Recap of First Annapolis EMV Forum

Navigator Edition: November 2012
By: Emma Causey

First Annapolis, in response to client interest, hosted a forum to discuss the opportunities and challenges surrounding the migration to EMV.  The Forum, which took place in Annapolis on November 14th, included ten leading issuers and four of the most prominent issuer processors.  The primary purpose of the meeting was to facilitate dialogue among participants regarding actions taken to date and ongoing concerns regarding the EMV roadmap in the U.S.  Over the course of the discussion four primary themes emerged:

  1. The lack of industry standards has encumbered decision making
  2. Concerns regarding the EMV-related implications of the Durbin Amendment have created considerable confusion regarding the path forward on debit
  3. The business case for EMV is challenging on pure financial terms
  4. Actions to date across issuers have primarily been limited to initial planning and a few pilot programs

The complexity and interdependency of fundamental EMV decisions has delayed movement across the payments value chain.  In particular, issuers are weighing the decision among contact, contactless, or dual-interface cards, while considering the effects of those decisions on the cardholder experience.  In addition, issuers believe that there are mixed messages on key implementation items such as cardholder verification method and the necessity of an offline PIN number.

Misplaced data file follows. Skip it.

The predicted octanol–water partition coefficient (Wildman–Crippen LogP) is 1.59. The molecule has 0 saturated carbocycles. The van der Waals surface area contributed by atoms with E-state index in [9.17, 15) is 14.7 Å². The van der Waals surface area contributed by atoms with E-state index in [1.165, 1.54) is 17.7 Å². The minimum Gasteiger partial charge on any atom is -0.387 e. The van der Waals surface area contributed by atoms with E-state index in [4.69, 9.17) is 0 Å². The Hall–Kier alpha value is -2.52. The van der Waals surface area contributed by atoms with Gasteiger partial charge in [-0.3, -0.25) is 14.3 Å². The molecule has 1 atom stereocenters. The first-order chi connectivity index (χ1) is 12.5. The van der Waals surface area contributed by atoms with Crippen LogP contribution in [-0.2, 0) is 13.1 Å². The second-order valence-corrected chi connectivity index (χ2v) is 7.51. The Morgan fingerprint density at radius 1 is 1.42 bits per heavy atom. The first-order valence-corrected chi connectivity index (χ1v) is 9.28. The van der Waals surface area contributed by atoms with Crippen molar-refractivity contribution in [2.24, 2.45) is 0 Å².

Forum participants expressed concerns around the requirements of the Durbin Amendment with regards to network participation and merchant routing.  Under the regulation, merchants must have the ability to route to the network of their choice between the two or more unaffiliated networks enabled on the debit card.  This statutory requirement is more complicated in an EMV environment.  These circumstances led to agreement among Forum participants that the path to EMV on credit cards is clearer.

Issuers also described the challenges related to making the numbers “work” when evaluating EMV.  The principle concern is that the benefits tend to revolve around solving for the threat of increased fraud rather than real dollar improvements in profitability.  As a result, issuers are contemplating a more limited initial approach to EMV reissuance focused on select customer segments, including travelers, corporate clients, and other high-value relationships.

The dialogue observed in the EMV Forum clearly indicates that industry stakeholders are approaching the chip card migration cautiously.  Given the number of open questions and unresolved issues, most issuers are limiting activities to information gathering and planning at this point.  This tentative approach is likely to continue in the near term as industry groups work to define an implementation plan that ensures a positive cardholder experience while strengthening the overall security of the U.S. card payments system.

For more information, please contact Emma Causey, Senior Analyst specializing in Deposit Access,

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